Solve complex sorting tasks easily

Machine Learning: How to intelligently address the growing cycle of empties

More and more new brands and products, increasingly individual bottle designs. The demands on optimally functioning and efficient logistics in the beverage industry have risen sharply in recent years and there is no end in sight. “For many years we have been dealing with the handling of empties logistics. We advise companies from the beverage industry when it comes to making their processes as simple and efficient as possible. This requires sorting systems with well thought-out and sophisticated technology that can cope with this complexity,” says Martin Brückmann, head of our Kassel site.

Intelligent recognition technology at the heart

The load carriers returning to the beverage logistics centres contain the most colourful mixes from all the beverage crates on the market or in circulation. The mixing of the bottles in the crates is no less colourful.

In order to be able to detect this variety of crate and bottle types in the shortest possible time and assign them to a suitable target, a reliably functioning identification is crucial.

We develop optical recognition systems for this task. They are the heart of every sorting system and function using state-of-the-art image processing. To do this, our SCHULZ Crate Inspector takes high-resolutionimages of every crate and every bottle, made up of many individual images. Our software works with these images and can fulfil every sorting wish imaginable.

Automatic teaching of new articles

Articles that are not recognised by the system are automatically ejected and must be subsequently maintained.

“It is true that new products can be added with the SCHULZ Crate Inspector,” explains our colleague Samuel Kees, Data Scientist in the R&D department at the SCHULZ site in Frankfurt am Main. “Nevertheless, this always involves a considerable programming effort, which drives up costs with ever new empties variants.” After all, each new item has to be recognised from a wide variety of angles, even if it is dirty or the label is damaged.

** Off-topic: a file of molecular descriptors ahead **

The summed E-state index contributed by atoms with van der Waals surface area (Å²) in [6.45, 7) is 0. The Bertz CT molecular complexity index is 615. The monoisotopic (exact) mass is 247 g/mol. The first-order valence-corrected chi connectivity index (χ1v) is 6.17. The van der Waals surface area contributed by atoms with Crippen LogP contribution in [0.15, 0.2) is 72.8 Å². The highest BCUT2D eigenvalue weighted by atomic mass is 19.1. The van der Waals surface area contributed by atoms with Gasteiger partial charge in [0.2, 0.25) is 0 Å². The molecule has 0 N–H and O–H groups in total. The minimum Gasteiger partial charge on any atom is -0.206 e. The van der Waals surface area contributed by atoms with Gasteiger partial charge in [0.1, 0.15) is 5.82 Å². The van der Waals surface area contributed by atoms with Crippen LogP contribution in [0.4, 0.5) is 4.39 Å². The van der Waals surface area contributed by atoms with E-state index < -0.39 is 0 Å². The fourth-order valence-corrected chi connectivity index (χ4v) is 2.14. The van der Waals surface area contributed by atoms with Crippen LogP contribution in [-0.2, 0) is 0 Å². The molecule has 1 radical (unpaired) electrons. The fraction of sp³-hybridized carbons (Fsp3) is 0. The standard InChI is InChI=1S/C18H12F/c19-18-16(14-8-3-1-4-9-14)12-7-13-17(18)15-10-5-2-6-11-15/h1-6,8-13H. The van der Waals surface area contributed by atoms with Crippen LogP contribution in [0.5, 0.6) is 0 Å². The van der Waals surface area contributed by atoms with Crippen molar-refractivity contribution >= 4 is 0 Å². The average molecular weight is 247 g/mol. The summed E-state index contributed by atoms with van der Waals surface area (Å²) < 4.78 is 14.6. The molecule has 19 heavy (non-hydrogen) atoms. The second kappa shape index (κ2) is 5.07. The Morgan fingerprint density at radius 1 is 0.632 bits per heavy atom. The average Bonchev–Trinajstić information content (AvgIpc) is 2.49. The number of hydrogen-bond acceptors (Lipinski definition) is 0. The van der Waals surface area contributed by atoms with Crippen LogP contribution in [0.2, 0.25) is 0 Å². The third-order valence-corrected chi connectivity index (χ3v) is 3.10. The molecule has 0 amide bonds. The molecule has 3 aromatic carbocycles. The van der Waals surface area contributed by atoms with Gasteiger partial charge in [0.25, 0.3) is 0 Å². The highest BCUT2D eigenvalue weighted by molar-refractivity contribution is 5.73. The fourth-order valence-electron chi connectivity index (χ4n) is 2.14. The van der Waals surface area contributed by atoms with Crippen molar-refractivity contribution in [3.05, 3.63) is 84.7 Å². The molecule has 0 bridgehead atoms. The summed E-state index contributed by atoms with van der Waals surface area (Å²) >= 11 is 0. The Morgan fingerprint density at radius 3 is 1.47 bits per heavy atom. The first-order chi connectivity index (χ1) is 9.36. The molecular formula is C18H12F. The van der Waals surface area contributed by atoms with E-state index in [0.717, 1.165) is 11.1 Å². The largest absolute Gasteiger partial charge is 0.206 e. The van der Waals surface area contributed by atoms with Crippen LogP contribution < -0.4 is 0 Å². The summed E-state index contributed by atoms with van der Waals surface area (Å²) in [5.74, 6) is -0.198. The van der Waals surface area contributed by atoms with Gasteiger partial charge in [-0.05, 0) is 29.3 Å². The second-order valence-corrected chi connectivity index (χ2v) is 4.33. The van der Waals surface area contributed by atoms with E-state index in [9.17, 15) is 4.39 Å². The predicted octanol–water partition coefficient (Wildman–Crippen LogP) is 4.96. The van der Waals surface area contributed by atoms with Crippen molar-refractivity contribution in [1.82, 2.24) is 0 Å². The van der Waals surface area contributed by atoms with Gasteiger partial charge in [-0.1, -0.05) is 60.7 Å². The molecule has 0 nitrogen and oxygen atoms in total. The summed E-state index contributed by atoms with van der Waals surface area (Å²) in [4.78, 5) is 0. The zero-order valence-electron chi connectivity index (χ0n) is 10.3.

In his master’s thesis, Samuel Kees investigated how self-learning algorithms can be used to optimise this technique. The idea: to extend the Crate Inspector with Machine Learning (ML). Put simply, it is about mimicking and automating human learning behaviour in order to use it for specific purposes. Our colleague found suitable data with which the algorithm can train independently in his research work and was able to present extremely promising results.

The recognition rate is almost equivalent. An analysis of the few articles that were not correctly recognised also suggests that the incorrect recognition is due to a simple error in the data set. “Therefore, one can assume that the self-learning model will work even better,” he is sure.

Since then, it has been a matter of clearing the last obstacles out of the way and trying out the new technology directly with the customer. “At the end of the day, it’s all about how ML can be used in real time and how the continuously acquired data can refine our software.”

From theory to practice

Martin Brückmann was convinced by the extremely innovative approach right from the start. “For our customers in the beverage industry, the self-learning technology means a considerable reduction in workload for many processes. Not only is the time-consuming programming work no longer necessary.

We also expect faster processing and more efficiency. Another advantage is the permanent self-optimisation, i.e. the algorithm is always learning new things. But the commissioning at the customer’s premises is also faster. Fewer manual adjustments and calibrations need to be made.

In order to extensively test the practicality, our Frankfurt R&D team equipped a sorting plant with the new ML technology instead of conventional image processing. “The first tests are running as expected and confirm my master’s thesis,” says Samuel Kees happily and is sure that all the others will also work as planned. “But the decisive factor will be how the new process proves itself directly at the customer’s site. There are always situations here that you can’t foresee through practical pre-tests.” But he is confident about that, too.

Research and develop with direct reference

With SCHULZ’s own R&D site in the Main metropolis, we have ideal conditions for advancing new technologies. “Even large corporations often can’t keep up with that,” explains our R&D team leader, Sascha Desch, not without pride. “We don’t develop abstractly under laboratory conditions, but are directly integrated into customer projects from the very beginning, working very specifically with real data.”

Through this direct dovetailing with practice, we achieve maximum efficiency for our customers. This gives them a clear competitive advantage, innovation exclusivity and future security.

Much potential for further applications

Samuel Kees still sees a lot of potential for machine learning in other applications. Not only in the beverage industry or where recognition technology is needed. It makes ML sense wherever the complexity of the task makes classical programming work inefficient. And there are plenty of examples of this in the age of digital transformation.

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